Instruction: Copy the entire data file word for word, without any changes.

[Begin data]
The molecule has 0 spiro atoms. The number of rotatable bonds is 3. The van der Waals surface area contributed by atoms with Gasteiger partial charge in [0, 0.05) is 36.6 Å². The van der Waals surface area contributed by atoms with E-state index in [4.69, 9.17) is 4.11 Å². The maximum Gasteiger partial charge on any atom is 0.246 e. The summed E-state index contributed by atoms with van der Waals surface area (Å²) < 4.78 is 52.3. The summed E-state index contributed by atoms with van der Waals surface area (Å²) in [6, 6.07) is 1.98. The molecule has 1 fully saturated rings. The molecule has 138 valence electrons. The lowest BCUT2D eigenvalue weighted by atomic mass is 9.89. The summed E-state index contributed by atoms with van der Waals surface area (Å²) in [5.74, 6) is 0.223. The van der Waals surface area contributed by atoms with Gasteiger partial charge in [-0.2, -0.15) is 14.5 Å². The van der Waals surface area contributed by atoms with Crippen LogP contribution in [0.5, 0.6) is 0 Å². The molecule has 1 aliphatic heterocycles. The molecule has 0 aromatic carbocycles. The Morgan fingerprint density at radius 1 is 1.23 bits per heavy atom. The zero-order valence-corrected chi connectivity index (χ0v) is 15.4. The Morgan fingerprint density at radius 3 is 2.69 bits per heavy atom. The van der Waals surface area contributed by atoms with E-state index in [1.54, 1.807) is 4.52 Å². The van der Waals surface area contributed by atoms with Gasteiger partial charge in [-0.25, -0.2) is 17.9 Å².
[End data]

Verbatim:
The molecule has 0 spiro atoms. The number of rotatable bonds is 3. The van der Waals surface area contributed by atoms with Gasteiger partial charge in [0, 0.05) is 36.6 Å². The van der Waals surface area contributed by atoms with E-state index in [4.69, 9.17) is 4.11 Å². The maximum Gasteiger partial charge on any atom is 0.246 e. The summed E-state index contributed by atoms with van der Waals surface area (Å²) < 4.78 is 52.3. The summed E-state index contributed by atoms with van der Waals surface area (Å²) in [6, 6.07) is 1.98. The molecule has 1 fully saturated rings. The molecule has 138 valence electrons. The lowest BCUT2D eigenvalue weighted by atomic mass is 9.89. The summed E-state index contributed by atoms with van der Waals surface area (Å²) in [5.74, 6) is 0.223. The van der Waals surface area contributed by atoms with Gasteiger partial charge in [-0.2, -0.15) is 14.5 Å². The van der Waals surface area contributed by atoms with Crippen LogP contribution in [0.5, 0.6) is 0 Å². The molecule has 1 aliphatic heterocycles. The molecule has 0 aromatic carbocycles. The Morgan fingerprint density at radius 1 is 1.23 bits per heavy atom. The zero-order valence-corrected chi connectivity index (χ0v) is 15.4. The Morgan fingerprint density at radius 3 is 2.69 bits per heavy atom. The van der Waals surface area contributed by atoms with E-state index in [1.54, 1.807) is 4.52 Å². The van der Waals surface area contributed by atoms with Gasteiger partial charge in [-0.25, -0.2) is 17.9 Å².